SOUTH AMERICA
[Note See the related article on Native North Americans in
the entry America.]
South American Indians
Throughout South America, the magician caste analogous
to the medicine men or shamans of North America were known
as piaies or piaes. Of those of British Guiana (now Guyana), W.
H. Brett gives the following account in The Indian Tribes of Guiana
(1868)
‘‘They are each furnished with a large gourd or calabash,
which has been emptied of its seeds and spongy contents, and
has a round stick run through the middle of it by means of two
holes. The ends of this stick project—one forms the handle of
the instrument, and the other has a long string to which beautiful
feathers are attached, wound round it in spiral circles. Within
the calabash are a few small white stones, which rattle when
it is shaken or turned round. The calabash itself is usually
painted red. It is regarded with great awe by the heathen Indians,
who fear to touch it, or even to approach the place where
it is kept.
‘‘When attacked by sickness, the Indians cause themselves to
be conveyed to some friendly sorcerer, to whom a present of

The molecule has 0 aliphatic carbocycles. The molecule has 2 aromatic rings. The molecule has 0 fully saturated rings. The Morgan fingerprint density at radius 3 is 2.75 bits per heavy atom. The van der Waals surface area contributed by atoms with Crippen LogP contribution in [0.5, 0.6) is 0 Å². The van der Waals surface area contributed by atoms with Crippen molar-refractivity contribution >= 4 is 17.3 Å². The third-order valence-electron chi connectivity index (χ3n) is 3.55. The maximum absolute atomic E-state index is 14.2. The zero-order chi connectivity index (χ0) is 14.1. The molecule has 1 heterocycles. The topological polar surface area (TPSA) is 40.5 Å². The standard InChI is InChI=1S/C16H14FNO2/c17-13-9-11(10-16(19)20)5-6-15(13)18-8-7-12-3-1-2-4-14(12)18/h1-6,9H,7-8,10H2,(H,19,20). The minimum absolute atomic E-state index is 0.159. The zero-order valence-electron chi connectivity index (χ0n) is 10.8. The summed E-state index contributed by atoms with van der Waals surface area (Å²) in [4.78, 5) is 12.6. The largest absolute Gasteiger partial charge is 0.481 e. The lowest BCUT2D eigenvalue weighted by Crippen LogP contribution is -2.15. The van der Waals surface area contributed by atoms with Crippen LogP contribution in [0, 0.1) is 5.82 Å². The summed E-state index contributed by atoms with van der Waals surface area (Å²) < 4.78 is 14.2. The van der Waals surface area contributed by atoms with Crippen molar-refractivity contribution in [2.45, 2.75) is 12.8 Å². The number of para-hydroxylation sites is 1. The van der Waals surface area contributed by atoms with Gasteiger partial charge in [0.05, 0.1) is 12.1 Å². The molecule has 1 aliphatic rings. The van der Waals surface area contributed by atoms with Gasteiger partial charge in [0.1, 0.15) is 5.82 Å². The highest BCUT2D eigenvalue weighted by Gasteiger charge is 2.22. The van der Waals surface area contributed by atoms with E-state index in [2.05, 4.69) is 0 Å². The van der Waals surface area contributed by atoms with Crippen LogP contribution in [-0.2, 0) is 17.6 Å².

more or less value must be made. Death is sometimes occasioned
by those removals, cold being taken from wet or the
damp of the river. If the patient cannot be removed, the sorcerer
is sent for to visit him. The females are all sent away from
the place and the men must keep at a respectful distance, as he
does not like his proceedings to be closely inspected. He then
commences his exorcisms, turning, and shaking his marakka, or
rattle, and chanting an address to the yauhahu. This is continued
for hours, about midnight the spirit is supposed to be present,
and a conversation to take place, which is unintelligible to
the Indians, who may overhear it. These ceremonies are kept
up for successive nights.
‘‘If the patient be strong enough to endure the disease, the
excitement, the noise, and the fumes of tobacco in which he is
at times enveloped, and the sorcerer observes signs of recovery
he will pretend to extract the cause of the complaint by sucking
the part affected. After many ceremonies he will produce from